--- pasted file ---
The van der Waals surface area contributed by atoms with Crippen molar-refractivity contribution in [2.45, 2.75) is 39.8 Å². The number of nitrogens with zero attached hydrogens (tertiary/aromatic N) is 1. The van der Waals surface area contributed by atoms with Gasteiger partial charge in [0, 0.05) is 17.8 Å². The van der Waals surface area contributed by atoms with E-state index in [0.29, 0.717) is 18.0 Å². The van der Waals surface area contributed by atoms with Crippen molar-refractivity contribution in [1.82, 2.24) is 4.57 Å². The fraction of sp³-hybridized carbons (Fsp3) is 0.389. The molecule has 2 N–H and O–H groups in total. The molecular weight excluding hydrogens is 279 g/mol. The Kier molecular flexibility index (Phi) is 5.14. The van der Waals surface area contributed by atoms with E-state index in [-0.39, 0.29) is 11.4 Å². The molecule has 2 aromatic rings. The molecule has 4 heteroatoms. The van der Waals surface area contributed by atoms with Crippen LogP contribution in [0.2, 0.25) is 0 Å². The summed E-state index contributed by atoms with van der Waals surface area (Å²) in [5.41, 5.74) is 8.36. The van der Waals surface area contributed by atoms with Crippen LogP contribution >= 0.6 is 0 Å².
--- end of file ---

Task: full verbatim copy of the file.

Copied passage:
The van der Waals surface area contributed by atoms with Crippen molar-refractivity contribution in [2.45, 2.75) is 39.8 Å². The number of nitrogens with zero attached hydrogens (tertiary/aromatic N) is 1. The van der Waals surface area contributed by atoms with Gasteiger partial charge in [0, 0.05) is 17.8 Å². The van der Waals surface area contributed by atoms with E-state index in [0.29, 0.717) is 18.0 Å². The van der Waals surface area contributed by atoms with Crippen molar-refractivity contribution in [1.82, 2.24) is 4.57 Å². The fraction of sp³-hybridized carbons (Fsp3) is 0.389. The molecule has 2 N–H and O–H groups in total. The molecular weight excluding hydrogens is 279 g/mol. The Kier molecular flexibility index (Phi) is 5.14. The van der Waals surface area contributed by atoms with E-state index in [-0.39, 0.29) is 11.4 Å². The molecule has 2 aromatic rings. The molecule has 4 heteroatoms. The van der Waals surface area contributed by atoms with Crippen LogP contribution in [0.2, 0.25) is 0 Å². The summed E-state index contributed by atoms with van der Waals surface area (Å²) in [5.41, 5.74) is 8.36. The van der Waals surface area contributed by atoms with Crippen LogP contribution >= 0.6 is 0 Å².